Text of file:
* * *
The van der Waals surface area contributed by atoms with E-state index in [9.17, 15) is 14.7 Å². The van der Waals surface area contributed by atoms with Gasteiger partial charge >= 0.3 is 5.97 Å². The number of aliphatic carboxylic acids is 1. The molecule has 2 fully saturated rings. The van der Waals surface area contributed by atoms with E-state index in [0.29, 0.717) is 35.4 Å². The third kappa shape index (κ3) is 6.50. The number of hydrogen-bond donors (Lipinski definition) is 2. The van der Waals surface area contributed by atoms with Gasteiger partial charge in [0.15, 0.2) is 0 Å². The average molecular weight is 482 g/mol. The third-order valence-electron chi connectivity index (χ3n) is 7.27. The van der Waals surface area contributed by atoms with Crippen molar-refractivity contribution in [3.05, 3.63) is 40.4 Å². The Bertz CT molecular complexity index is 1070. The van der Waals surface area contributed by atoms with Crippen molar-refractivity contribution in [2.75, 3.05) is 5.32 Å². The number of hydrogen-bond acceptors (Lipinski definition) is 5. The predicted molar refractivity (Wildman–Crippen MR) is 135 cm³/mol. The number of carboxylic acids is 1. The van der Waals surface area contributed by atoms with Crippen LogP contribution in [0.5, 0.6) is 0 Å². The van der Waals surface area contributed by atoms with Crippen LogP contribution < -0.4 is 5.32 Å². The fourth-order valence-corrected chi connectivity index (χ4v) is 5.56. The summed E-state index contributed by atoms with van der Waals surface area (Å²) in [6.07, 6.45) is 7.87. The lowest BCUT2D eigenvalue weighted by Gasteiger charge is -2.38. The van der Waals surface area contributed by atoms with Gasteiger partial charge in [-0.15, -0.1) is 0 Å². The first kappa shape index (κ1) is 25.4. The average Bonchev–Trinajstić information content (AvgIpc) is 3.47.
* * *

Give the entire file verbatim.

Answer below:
The van der Waals surface area contributed by atoms with E-state index in [9.17, 15) is 14.7 Å². The van der Waals surface area contributed by atoms with Gasteiger partial charge >= 0.3 is 5.97 Å². The number of aliphatic carboxylic acids is 1. The molecule has 2 fully saturated rings. The van der Waals surface area contributed by atoms with E-state index in [0.29, 0.717) is 35.4 Å². The third kappa shape index (κ3) is 6.50. The number of hydrogen-bond donors (Lipinski definition) is 2. The van der Waals surface area contributed by atoms with Gasteiger partial charge in [0.15, 0.2) is 0 Å². The average molecular weight is 482 g/mol. The third-order valence-electron chi connectivity index (χ3n) is 7.27. The van der Waals surface area contributed by atoms with Crippen molar-refractivity contribution in [3.05, 3.63) is 40.4 Å². The Bertz CT molecular complexity index is 1070. The van der Waals surface area contributed by atoms with Crippen molar-refractivity contribution in [2.75, 3.05) is 5.32 Å². The number of hydrogen-bond acceptors (Lipinski definition) is 5. The predicted molar refractivity (Wildman–Crippen MR) is 135 cm³/mol. The number of carboxylic acids is 1. The van der Waals surface area contributed by atoms with Crippen LogP contribution in [0.5, 0.6) is 0 Å². The van der Waals surface area contributed by atoms with Crippen LogP contribution < -0.4 is 5.32 Å². The fourth-order valence-corrected chi connectivity index (χ4v) is 5.56. The summed E-state index contributed by atoms with van der Waals surface area (Å²) in [6.07, 6.45) is 7.87. The lowest BCUT2D eigenvalue weighted by Gasteiger charge is -2.38. The van der Waals surface area contributed by atoms with Gasteiger partial charge in [-0.15, -0.1) is 0 Å². The first kappa shape index (κ1) is 25.4. The average Bonchev–Trinajstić information content (AvgIpc) is 3.47.